LUBBOCK, Texas — Dozens of tourists are making their way to the Hub City — but not to see the Windmill Museum or to pay homage to Buddy Holly. Instead, they’re here to roll up their sleeves for a coronavirus vaccine.
It’s called vaccine tourism, and Lubbock has seen visitors in search of the shot from all over Texas, other states and even from Mexico.
“We had been struggling so hard to try to get appointments here in San Antonio,” Charles Butcher, who came from San Antonio to get a vaccine in Lubbock, said.
In Lubbock County, vaccine appointments are now typically available for anyone who wants one even though you might have to wait a day or two or refresh appointment times.
But that’s not the case everywhere, and Lubbock’s vaccine availability is drawing visitors from all over, including Butcher. He got his first and second dose at a local CVS Pharmacy because he said getting an appointment in his hometown was nearly impossible.
“It was like a radio contest, and they were just getting busy signal, busy signal, busy signal. Literally hundreds of phone calls,” Butcher said.
Exasperated, the father of two young children turned to Google, and to his surprise, he found vaccine appointments available across Northwest Texas. He booked the first appointment he could, and he hit the road.
“I started driving around midnight … It was quite a ride, and it was by myself and it was lonely,” Butcher said, laughing.
He made same-day round trips for both the first and the second dose, driving the first time and flying the second. He said wanted to get the vaccine to protect his children and to be able to go back to work.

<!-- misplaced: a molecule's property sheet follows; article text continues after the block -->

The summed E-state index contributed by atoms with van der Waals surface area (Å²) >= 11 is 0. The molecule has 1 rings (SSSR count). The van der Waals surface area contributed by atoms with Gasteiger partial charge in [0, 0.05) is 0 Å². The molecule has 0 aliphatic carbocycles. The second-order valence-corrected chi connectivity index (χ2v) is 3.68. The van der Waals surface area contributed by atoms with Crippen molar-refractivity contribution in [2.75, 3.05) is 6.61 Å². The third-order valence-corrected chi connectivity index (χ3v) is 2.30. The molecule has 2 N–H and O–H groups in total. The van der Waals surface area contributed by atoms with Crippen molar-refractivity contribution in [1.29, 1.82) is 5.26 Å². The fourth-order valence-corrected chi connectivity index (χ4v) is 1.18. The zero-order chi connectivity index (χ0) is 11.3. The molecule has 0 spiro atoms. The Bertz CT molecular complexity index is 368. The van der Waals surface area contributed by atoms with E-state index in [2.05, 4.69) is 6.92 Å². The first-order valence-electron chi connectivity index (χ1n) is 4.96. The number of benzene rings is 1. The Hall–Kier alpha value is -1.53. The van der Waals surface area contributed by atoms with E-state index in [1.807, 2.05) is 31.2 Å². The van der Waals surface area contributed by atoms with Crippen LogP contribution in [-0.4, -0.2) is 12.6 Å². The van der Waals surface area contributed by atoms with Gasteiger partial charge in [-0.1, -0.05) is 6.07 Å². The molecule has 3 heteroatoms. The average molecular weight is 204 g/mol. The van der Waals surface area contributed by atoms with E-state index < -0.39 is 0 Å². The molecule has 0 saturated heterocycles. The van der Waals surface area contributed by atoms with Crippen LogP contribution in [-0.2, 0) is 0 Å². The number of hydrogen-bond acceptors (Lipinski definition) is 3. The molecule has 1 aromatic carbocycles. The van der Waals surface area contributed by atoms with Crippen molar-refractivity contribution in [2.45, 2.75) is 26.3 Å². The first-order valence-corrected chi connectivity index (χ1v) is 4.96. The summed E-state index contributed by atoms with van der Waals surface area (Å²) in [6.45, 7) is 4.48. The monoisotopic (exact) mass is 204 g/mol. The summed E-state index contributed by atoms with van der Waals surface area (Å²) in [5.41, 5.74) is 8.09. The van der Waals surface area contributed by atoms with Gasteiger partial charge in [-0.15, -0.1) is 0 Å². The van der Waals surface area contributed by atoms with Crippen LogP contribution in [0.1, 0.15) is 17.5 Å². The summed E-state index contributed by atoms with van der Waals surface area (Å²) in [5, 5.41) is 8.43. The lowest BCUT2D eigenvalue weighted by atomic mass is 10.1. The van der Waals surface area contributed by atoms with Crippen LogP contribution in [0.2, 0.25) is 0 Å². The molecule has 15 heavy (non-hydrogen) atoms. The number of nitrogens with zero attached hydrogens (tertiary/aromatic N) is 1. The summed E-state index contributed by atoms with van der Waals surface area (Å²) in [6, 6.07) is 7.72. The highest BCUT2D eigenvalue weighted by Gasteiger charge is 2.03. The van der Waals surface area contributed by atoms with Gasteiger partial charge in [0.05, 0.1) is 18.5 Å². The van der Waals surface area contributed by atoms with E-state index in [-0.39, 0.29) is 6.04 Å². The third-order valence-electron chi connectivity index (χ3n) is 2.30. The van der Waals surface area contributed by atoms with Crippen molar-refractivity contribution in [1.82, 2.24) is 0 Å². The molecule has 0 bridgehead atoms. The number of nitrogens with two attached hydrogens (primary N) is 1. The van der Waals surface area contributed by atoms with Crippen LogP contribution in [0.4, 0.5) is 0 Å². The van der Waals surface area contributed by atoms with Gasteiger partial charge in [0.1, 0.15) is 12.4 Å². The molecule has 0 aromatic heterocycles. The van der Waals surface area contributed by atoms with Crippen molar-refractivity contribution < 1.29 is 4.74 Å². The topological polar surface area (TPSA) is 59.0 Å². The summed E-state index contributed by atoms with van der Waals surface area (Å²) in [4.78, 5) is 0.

And he’s not the only one who went in search of the vaccine in Lubbock.
Gabriel Llausas from El Paso came to H-E-B for his first and second dose. He has asthma and got COVID-19 last summer, putting him in the emergency room for a night, and he didn’t want to risk getting the virus again.
“[Getting COVID-19] was quite a frightening experience … so it was really important for me to get vaccinated and have a defense against the virus,” Llausas said.
Now, it’s been more than a week since both Llausas and Butcher received their second vaccine dose. While the vaccination has given them a semblance of peace, it’s also given them the freedom to pick up their lives where they left off.
“For the first time in a year, my mother was able to come over and hug my children and enjoy Easter,” Butcher said.